The process diagramed below occurs thousands of times each day throughout the world. The output of this work is usually one or more of the following: a PowerPoint deck, a product specification, system diagrams, flowcharts, CAD drawings, and maybe even a prototype.
All of these outputs are communication instruments used to create a common understanding among the stakeholders to the Inventioneering process including engineers, designers, marketers, salespeople, manufacturing workers, and executives.
A subsequent patent application is, in fact, simply another form of the same information. Most often a patent application can and should be created and filed far faster than the actual product can be built. Using a patent machine, an inventor can input the same information he or she is already creating in the engineering and development process—but now that information is used to produce a rough draft of a provisional patent. That draft provisional patent can then be rapidly reviewed and, once approved by your company, quickly completed and filed.
The below chart shows the ordered progression resulting in the creation of invention. Additionally, the same techniques used to identify worthy problems and novel solutions for the purposes of building products also can be used to anticipate future problems and predict future technologies that will allow for the creation of valuable IP.
In non-Inventioneering cultures, inventors often see the patent process as a nuisance getting in the way of their “real” jobs. As a result, their invention disclosures are anywhere from nonexistent to woefully incomplete. Requests for more and better information fall on deaf ears, leaving the person responsible for drafting an application to his or her own inventiveness. In these conditions, patent quality inevitably suffers. Even the best patent practitioners are not mind readers.
With Inventioneering and the use of a patent machine, these problems are eliminated at this phase of the process. The inventor uses an invention-capture system that is synergistic with his or her daily work efforts. The patent machine delivers for review a well-written and carefully illustrated draft of a provisional, along with an invention summary report containing analytical decision support metrics.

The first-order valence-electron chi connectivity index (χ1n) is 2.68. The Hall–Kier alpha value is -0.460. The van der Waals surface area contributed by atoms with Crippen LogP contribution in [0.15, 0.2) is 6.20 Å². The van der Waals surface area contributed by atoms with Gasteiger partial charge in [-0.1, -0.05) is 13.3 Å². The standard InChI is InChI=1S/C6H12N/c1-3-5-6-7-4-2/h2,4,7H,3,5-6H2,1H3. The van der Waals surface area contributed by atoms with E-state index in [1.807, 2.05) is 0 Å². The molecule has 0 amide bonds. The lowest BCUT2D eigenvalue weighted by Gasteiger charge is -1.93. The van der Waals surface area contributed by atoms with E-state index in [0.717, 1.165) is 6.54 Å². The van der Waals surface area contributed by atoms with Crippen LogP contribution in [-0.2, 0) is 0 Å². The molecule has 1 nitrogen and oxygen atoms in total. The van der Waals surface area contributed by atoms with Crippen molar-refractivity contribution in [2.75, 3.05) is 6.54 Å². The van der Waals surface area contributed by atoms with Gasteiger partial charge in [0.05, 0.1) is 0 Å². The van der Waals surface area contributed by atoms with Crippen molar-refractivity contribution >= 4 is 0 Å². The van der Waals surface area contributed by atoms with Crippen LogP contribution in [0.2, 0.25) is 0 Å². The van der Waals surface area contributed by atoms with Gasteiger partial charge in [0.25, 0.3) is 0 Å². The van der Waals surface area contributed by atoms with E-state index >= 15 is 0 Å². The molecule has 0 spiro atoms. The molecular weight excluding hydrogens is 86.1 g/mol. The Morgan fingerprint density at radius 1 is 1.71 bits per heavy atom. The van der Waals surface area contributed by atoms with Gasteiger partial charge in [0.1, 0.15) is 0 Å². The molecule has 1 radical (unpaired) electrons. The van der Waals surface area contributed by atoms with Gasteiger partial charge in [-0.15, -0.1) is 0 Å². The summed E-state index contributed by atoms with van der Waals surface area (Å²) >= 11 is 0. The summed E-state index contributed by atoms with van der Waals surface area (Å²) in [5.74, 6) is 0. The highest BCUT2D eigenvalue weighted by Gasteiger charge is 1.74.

The Invention Summary Report (see below) uses massive amounts of data from the USPTO and other sources to analyze the submission and provide pertinent predictions on such things as abstraction risk, novelty, and obviousness, as well as the likely assignment of the USPTO Art Unit and important associated statistics for that Art Unit.
Tools and Technologies
The Patent Machine
Patents are, by definition, highly structured documents that must follow a fixed set of rules published by the patent office. Thus, the automation of patenting is a bounded, structured, and proven to be a tractable technical problem. The result is that utilizing patent automation saves both time and money. The good news is that it also yields superior results.
Using the latest techniques in NLP, machine learning, and data analytics, so-called patent machines are already automating many of the tasks required in the drafting, prosecution, and assessment of intellectual property. The output of this computer-automated patenting approach is faster, cheaper, and of higher quality than that of even the most seasoned and efficient patent practitioners.
In short, a human patent master will never beat the patent machine; in fact, over time, the performance gap will only increase.
You would not hire a software developer who did not know how to use GitHub or a modern IDE. Similarly, you would not hire a designer or engineer who could not use the profession’s power tools. So why would you hire a patent professional who employs Microsoft Word as be all end all of automation?